Boy, oh boy! Where has my head been? Don’t answer that. All these years I, and thousands of other health professionals, have been trying to find ways to get as many people as possible to adopt healthful lifestyles. As it turns out, the smart money has always betted against us.
Financial professionals know that adopting a healthful lifestyle is a very simple, common-sense approach that hasn’t a chance of ever happening with enough people.
They know if everyone:
- started walking four or five times per week…
- gave up smoking…
- and made some smart food choices…
obesity would melt away, Type 2 diabetes would be a history lesson, heart disease and stroke would fall off the disease map, and about eight to10% of the USA’s GNP would be freed up for non-illness related products and services (envelope arithmetic).
In fact, if regular exercise were a pill it would be a global, $1 trillion per year mega blockbuster. And that’s just if everyone walked regularly.
Easy enough, right? But financial pros don’t think common sense like this is common. It doesn’t even have a long shot − 25 million to 1 − mega lotto’s jackpot equivalent chance of happening.
What makes financial pros different than most is that they bet big bucks (usually other peoples’) that they’re right about predicting the future.
Timothy Schluter of Fisher Investments recently wrote a great piece titled, “Industry Watch: The Growing Diabetes Risk.” He explained that as emerging economies improve, the peoples’ diets in those countries are the first thing to change. He then wrote, “…an introduction of foreign and processed foods, as well as a more sedentary urbanized work environment introduced a relatively modern phenomenon in China − obesity.”
So the United States finally has a trade surplus on something − obesity. And following those unhealthy lifestyles overseas are pharmaceuticals, medical device makers, and health-care services of all types. In fact, investing in these types of companies, with international reach, is considered a stable and safe way to invest. The populations in emerging economies are going to need a lot more of this stuff.
I got to wondering if anyone really believes that everyone could lead healthful lives? Which gets me to my favorite past time − stupid questions!
What if these programs worked with 100% success?
- Hospital’s community wellness programs
- Distiller’s drink in moderation campaigns
- Tobacco’s quit smoking messages
You have to wonder about an industry that puts out a program that if fully successful would put it out of business. At least the “got milk®” campaign from America’s milk producers makes economic sense if they were to hit perfection. The tobacco PR people probably think that should be, “don’t got milk.”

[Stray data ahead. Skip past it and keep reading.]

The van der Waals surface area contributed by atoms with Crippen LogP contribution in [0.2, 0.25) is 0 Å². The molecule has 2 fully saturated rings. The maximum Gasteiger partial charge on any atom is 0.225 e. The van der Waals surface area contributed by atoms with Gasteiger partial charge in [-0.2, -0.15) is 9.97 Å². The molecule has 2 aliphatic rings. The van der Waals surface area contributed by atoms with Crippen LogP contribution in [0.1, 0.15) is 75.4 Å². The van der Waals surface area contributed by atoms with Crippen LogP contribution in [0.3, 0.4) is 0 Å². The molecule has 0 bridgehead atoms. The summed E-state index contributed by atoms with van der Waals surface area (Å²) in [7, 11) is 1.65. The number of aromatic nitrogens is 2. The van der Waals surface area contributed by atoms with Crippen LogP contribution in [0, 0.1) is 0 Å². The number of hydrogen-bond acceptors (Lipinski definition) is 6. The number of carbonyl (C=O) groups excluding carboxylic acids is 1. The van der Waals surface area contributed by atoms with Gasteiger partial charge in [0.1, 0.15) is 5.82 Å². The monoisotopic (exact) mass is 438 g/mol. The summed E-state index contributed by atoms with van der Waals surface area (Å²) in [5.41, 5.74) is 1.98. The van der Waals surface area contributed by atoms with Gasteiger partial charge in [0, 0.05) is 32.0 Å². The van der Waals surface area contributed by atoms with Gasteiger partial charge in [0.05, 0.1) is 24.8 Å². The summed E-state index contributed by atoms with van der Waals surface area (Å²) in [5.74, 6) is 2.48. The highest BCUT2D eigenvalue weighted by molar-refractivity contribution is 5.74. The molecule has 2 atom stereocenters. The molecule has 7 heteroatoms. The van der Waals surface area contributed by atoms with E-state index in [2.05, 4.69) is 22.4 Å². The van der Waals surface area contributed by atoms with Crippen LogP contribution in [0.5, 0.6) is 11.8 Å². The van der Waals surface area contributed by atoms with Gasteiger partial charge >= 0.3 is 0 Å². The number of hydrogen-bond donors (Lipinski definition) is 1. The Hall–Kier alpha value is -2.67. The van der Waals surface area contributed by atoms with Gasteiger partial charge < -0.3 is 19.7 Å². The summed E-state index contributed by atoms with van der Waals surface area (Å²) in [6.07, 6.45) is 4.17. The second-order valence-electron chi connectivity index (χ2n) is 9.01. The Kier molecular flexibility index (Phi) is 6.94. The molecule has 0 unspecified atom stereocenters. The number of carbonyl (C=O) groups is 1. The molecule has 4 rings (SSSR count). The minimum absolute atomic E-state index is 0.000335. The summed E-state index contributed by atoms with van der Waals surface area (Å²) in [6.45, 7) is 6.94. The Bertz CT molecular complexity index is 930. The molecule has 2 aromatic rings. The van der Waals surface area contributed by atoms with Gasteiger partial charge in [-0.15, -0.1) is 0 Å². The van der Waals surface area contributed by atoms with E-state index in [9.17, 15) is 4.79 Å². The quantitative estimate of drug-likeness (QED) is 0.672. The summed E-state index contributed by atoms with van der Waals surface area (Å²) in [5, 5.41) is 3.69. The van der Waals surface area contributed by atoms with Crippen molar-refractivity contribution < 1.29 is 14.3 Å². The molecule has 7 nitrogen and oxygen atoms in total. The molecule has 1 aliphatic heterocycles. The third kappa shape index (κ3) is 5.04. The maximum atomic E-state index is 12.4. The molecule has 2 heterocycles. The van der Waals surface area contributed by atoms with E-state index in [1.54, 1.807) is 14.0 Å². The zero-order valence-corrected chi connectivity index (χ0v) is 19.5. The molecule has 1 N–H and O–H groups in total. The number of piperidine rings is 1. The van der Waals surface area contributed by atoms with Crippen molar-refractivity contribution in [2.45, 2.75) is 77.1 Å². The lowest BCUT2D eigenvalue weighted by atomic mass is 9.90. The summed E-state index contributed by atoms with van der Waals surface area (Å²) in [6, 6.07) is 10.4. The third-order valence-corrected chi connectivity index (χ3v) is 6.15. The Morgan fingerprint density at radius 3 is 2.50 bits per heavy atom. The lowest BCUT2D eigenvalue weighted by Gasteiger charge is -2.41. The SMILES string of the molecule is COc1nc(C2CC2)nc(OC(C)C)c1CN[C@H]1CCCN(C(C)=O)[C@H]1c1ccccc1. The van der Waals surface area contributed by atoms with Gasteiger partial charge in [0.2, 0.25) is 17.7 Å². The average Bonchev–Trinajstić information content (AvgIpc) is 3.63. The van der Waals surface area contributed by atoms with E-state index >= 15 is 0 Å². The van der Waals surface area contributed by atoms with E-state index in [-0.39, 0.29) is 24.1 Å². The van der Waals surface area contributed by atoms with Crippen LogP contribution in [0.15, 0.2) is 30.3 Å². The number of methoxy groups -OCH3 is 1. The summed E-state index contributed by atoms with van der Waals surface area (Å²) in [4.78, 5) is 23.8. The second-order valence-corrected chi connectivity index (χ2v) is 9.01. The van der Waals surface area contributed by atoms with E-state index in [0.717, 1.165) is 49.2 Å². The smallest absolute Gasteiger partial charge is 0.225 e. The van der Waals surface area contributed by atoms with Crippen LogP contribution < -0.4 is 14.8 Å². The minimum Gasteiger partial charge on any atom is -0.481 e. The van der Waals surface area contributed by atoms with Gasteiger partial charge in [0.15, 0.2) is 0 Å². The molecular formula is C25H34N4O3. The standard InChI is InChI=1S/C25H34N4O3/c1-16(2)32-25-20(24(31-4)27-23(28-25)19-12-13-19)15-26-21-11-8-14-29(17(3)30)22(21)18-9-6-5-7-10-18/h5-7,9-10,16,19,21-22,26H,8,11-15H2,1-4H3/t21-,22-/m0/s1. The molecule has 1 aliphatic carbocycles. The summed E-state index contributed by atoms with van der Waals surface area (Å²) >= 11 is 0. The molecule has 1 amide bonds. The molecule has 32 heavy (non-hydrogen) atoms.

The financial professionals I know really do like wellness programs. But they know that economic progress introduces the lifestyle diseases of the modern world.
Maybe poor lifestyles are the problems we’d rather have in the world over the alternative problems? I just don’t think humanity needs to make that exchange. We can have a modern world without self-inflicted diseases. I am not giving up on that idea just yet.
Here are two takeaways for wellness and health professionals:
1. Hate the sin but love the sinner. Think of yours as a “spay and neuter” campaign. You probably wouldn’t endanger the existence of cats and dogs, but you’ll make life better for the living population.
2. Keep working at helping all people chose healthful lives. But just in case, you might also consider investing in a diversified portfolio of healthcare stocks — the type of organizations hope you don’t have an actual chance of achieving healthful outcomes with an entire population.
Then give me a call in a few years, and we can celebrate our own health, at the expense of those who didn’t listen to us.
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Shawn is the President and Founder of Hope Health. For over 30 years, his work has focused on bringing clear, easy-to-read, and watch health messages to the public via workplaces. He bills himself as the “Best C+ Student in the Wellness Biz” because, as he says, “I like to challenge the notion that there is no such thing as a stupid question.” Shawn is on a mission to tie workplaces into their surrounding communities to share resources and ideas in an effort to improve the health of all Americans.
You may reach Shawn at sconnors@HopeHealth.com or 800-334-4094.